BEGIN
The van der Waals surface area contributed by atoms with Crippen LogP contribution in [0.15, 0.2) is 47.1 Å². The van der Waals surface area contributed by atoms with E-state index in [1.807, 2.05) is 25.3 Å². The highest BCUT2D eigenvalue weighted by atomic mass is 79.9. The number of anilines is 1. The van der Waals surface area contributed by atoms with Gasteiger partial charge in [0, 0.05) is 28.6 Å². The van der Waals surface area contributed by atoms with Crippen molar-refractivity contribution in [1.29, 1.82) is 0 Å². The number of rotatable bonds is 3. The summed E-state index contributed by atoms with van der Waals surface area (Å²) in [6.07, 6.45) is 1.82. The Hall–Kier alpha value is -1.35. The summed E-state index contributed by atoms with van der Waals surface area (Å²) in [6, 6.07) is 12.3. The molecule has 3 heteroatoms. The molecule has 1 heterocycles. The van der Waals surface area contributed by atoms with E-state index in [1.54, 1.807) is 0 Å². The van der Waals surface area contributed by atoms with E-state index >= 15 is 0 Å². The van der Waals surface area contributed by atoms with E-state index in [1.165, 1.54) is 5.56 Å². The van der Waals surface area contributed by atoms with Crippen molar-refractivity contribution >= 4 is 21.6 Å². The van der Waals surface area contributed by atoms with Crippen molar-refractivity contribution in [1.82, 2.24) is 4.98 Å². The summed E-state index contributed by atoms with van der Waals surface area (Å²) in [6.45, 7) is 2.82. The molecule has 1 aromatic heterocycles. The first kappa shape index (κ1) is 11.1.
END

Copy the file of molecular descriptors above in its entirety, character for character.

The van der Waals surface area contributed by atoms with Crippen LogP contribution in [0.15, 0.2) is 47.1 Å². The van der Waals surface area contributed by atoms with E-state index in [1.807, 2.05) is 25.3 Å². The highest BCUT2D eigenvalue weighted by atomic mass is 79.9. The number of anilines is 1. The van der Waals surface area contributed by atoms with Gasteiger partial charge in [0, 0.05) is 28.6 Å². The van der Waals surface area contributed by atoms with Crippen molar-refractivity contribution in [1.29, 1.82) is 0 Å². The number of rotatable bonds is 3. The summed E-state index contributed by atoms with van der Waals surface area (Å²) in [6.07, 6.45) is 1.82. The Hall–Kier alpha value is -1.35. The summed E-state index contributed by atoms with van der Waals surface area (Å²) in [6, 6.07) is 12.3. The molecule has 3 heteroatoms. The molecule has 1 heterocycles. The van der Waals surface area contributed by atoms with E-state index in [1.54, 1.807) is 0 Å². The van der Waals surface area contributed by atoms with E-state index >= 15 is 0 Å². The van der Waals surface area contributed by atoms with E-state index in [1.165, 1.54) is 5.56 Å². The van der Waals surface area contributed by atoms with Crippen molar-refractivity contribution >= 4 is 21.6 Å². The van der Waals surface area contributed by atoms with Crippen molar-refractivity contribution in [1.82, 2.24) is 4.98 Å². The summed E-state index contributed by atoms with van der Waals surface area (Å²) in [6.45, 7) is 2.82. The molecule has 1 aromatic heterocycles. The first kappa shape index (κ1) is 11.1.